Capsule endoscopy allows a gastroenterologist evaluate the small intestine in detail. Capsule endoscopy photographs the digestive tract with a wireless camera located within an easy to swallow, pill-sized capsule. As the camera moves through the small intestine, it captures thousands of images, and transfers them to an apparatus fastened to the waist. Gastroenterologists are able to assess the images for irregularities in the digestive tract.
Who Needs a Capsule Endoscopy?
Traditional upper endoscopy and colonoscopy may not be able to reach a large portion of the small intestine. The most common reason for doing capsule endoscopy is to search for a cause of bleeding occurring in the small intestine. A capsule endoscopy may also be appropriate for detecting polyps, inflammatory bowel disease (IBD), ulcers, and tumors of the small intestine.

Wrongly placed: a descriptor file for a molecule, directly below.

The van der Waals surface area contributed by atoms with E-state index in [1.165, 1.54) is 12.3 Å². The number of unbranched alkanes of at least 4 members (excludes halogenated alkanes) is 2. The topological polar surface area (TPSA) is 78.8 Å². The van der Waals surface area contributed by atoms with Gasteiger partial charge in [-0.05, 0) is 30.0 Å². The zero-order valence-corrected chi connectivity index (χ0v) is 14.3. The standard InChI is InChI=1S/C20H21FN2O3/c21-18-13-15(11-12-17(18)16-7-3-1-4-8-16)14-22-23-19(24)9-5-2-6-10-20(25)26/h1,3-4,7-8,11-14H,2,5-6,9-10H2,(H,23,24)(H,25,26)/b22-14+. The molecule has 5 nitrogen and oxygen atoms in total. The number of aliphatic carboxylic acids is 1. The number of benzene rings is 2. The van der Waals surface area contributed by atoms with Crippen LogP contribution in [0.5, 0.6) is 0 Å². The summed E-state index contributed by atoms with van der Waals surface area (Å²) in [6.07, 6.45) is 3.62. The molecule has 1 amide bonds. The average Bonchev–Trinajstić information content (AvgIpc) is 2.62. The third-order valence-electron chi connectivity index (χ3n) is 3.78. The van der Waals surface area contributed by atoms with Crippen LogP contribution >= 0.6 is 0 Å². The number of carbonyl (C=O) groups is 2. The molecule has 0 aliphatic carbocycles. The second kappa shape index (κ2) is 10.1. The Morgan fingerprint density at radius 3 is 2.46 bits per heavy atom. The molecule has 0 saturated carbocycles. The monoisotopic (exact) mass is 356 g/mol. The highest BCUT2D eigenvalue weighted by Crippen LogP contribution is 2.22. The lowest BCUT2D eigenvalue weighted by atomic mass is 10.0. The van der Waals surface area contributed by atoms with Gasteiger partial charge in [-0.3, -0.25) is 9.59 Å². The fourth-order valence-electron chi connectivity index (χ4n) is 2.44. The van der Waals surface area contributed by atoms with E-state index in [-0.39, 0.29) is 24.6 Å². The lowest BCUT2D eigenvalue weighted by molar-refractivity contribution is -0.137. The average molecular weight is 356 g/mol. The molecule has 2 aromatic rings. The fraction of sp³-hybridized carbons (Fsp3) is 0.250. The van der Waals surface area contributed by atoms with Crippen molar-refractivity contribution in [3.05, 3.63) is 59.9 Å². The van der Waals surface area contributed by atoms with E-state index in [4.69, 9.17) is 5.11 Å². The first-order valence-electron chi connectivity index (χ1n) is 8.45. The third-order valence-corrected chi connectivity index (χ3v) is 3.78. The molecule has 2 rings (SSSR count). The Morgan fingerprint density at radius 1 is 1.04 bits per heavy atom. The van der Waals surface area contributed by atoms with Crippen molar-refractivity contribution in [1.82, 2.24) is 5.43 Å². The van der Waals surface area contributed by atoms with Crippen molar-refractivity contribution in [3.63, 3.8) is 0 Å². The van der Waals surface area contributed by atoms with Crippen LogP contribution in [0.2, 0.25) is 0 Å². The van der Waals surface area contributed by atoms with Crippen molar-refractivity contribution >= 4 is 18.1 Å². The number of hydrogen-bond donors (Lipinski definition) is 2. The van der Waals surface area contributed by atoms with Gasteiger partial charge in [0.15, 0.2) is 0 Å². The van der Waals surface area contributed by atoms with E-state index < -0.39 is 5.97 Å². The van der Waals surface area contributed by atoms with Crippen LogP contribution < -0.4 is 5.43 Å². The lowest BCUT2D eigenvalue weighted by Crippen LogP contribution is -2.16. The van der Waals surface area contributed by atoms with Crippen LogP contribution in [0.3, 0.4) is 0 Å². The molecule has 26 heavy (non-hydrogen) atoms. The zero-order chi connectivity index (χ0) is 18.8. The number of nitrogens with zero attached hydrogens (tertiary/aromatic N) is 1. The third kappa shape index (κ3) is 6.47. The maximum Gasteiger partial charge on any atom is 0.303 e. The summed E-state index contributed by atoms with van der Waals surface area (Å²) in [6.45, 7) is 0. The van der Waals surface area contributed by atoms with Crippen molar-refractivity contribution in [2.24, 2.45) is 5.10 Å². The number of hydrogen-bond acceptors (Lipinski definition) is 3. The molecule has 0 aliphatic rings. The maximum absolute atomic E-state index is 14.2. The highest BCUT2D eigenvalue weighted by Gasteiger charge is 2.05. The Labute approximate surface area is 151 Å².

A gastroenterologist may choose this procedure to detect polyps, Crohn’s disease, ulcers, and other abnormalities.
What is the prep for a Capsule Colonoscopy?
For the most accurate, secure inspection, gastroenterologists usually request patients to refrain from eating or drinking anything twelve hours prior to the exam. Your gastroenterologist will inform you of when to begin fasting. Before your capsule colonoscopy, your gastroenterologist may require a bowel prep, or cleansing.
Tell your gastroenterologist any prescriptions, OTC medications, or supplements you currently take. Alert your gastroenterologist of any medication allergies, health conditions, or prior history of gastrointestinal obstructions or disorders. Additionally, if you have a pacemaker or defibrillator let your gastroenterologist know.